Paper-Bound European Publishers Stick a Toe into the Internet German Publishing Giant Enlists America Online to Get Wired
Ruth Walker, writer of The Christian Science Monitor, The Christian Science Monitor
ONE would be tempted to call Bertelsmann AG a microcosm of the German publishing industry. But with total annual revenue pushing $15 billion worldwide, Bertelsmann is too big to be a micro-anything. And besides, this corporate giant, the largest publisher in the world, prefers to think of itself as a European-American media company.
Still, like countless other German publishers, Bertelsmann is firmly anchored in traditional publishing - books were its most profitable sector for the year ending in June - but it has also reached out into electronic publishing.
Its new joint venture with America Online, aimed at bringing a version of that popular on-line service to Germany, is currently being field-tested and should be officially launched by the end of November.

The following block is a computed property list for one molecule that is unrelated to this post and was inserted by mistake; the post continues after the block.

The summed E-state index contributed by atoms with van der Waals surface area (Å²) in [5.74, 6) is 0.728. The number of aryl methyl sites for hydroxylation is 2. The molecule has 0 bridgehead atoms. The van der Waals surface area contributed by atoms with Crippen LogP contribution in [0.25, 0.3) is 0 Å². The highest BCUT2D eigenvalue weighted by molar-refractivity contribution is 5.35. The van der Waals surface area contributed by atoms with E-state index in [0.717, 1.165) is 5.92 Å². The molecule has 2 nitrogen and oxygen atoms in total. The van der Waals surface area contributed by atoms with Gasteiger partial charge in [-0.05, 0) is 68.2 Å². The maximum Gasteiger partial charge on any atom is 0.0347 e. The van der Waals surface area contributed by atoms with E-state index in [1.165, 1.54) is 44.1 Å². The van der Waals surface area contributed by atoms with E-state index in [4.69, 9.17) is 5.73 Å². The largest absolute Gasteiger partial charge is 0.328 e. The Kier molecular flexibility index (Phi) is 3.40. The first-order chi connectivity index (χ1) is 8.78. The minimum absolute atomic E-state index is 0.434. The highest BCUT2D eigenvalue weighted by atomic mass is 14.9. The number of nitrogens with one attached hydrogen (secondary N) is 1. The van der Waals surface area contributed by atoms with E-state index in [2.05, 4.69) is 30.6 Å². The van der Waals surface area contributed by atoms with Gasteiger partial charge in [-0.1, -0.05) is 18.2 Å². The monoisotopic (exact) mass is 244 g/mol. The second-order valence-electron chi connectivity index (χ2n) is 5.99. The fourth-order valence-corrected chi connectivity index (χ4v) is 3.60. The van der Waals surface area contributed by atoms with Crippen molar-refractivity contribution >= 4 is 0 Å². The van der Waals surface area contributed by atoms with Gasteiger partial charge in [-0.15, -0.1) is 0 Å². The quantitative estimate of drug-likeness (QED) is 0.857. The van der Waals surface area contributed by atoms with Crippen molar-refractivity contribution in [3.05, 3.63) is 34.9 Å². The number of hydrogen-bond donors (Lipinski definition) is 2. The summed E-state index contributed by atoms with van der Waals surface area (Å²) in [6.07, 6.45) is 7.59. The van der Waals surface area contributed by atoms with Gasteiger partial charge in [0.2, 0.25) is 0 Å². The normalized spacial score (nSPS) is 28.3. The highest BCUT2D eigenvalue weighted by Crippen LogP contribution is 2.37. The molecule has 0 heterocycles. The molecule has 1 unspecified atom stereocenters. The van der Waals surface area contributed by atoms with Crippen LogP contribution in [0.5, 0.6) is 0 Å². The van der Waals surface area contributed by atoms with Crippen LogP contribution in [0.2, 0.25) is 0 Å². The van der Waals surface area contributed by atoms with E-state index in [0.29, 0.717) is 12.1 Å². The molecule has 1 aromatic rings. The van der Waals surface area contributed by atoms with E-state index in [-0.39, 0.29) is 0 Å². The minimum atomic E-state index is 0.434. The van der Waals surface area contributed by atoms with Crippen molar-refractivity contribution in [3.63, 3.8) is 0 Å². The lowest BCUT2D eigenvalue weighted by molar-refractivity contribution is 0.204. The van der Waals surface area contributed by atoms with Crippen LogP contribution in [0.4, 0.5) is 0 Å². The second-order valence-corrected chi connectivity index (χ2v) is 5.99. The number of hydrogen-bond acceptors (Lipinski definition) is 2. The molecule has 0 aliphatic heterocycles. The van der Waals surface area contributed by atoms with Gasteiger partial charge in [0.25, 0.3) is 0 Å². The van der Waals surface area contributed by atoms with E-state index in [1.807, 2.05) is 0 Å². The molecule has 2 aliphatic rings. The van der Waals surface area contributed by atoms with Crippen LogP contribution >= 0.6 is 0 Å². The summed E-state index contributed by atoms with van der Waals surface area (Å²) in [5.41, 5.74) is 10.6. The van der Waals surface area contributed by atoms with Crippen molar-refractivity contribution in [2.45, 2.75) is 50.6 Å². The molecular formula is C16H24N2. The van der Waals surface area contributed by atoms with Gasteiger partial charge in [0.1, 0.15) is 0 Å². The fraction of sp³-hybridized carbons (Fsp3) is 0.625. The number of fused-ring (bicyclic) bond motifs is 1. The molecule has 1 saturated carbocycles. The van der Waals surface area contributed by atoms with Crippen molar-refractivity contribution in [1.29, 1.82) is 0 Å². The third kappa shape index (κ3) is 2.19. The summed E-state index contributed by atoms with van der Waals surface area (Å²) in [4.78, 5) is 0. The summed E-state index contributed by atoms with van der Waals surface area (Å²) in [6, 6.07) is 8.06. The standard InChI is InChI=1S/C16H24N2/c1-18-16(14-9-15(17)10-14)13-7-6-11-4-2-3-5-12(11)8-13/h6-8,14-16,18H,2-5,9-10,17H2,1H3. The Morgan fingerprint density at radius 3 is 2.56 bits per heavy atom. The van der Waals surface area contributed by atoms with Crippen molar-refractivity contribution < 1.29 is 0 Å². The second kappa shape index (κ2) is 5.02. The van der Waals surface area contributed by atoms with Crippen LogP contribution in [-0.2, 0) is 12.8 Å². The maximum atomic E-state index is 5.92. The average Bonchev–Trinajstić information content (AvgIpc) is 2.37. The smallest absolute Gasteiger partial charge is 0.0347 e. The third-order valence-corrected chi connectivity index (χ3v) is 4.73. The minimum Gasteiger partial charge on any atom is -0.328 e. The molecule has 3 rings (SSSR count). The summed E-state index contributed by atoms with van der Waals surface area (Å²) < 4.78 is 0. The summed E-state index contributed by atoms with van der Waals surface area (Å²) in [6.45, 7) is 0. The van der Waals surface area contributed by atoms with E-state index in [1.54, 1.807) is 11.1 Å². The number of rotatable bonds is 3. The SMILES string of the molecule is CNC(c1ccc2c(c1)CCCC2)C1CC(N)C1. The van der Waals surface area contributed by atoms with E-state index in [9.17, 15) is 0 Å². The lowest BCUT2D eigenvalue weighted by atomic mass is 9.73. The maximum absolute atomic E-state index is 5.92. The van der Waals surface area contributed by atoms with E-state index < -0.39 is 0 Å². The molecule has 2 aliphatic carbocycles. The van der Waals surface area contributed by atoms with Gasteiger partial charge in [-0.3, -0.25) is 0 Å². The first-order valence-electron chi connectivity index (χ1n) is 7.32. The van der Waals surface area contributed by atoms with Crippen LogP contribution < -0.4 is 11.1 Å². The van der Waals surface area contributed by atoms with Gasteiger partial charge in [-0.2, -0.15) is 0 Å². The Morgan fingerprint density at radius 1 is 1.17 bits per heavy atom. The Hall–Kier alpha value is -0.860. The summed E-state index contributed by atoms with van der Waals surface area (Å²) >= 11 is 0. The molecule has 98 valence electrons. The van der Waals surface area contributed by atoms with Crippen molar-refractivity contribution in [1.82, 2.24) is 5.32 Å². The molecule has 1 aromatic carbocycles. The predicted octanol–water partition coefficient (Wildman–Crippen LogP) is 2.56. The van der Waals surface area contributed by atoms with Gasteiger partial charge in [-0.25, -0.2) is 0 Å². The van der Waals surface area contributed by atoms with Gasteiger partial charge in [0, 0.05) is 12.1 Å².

America Online, known as AOL, will be challenging CompuServe, now the leading on-line service in Europe. (AOL recently leapfrogged over CompuServe in the United States to become the nation's leading on-line service.)
More competition for the European market is on the way from Europe Online, a joint venture involving Matra Hachette of France, Burda of Germany, and Pearson of Britain. Europe Online, with a blue logo that evokes the gold-stars-on-blue logo of the European Union, is to be launched around the same time as AOL.
Will this be at least two more on-line services than the European market is ready to absorb?
Most Europeans are not yet very "interactive" in the use of their computers and tend to be "passive" in their TV viewing habits, noted Adam Daum of Inteco, a British market-research firm, during a recent seminar for publishers here. …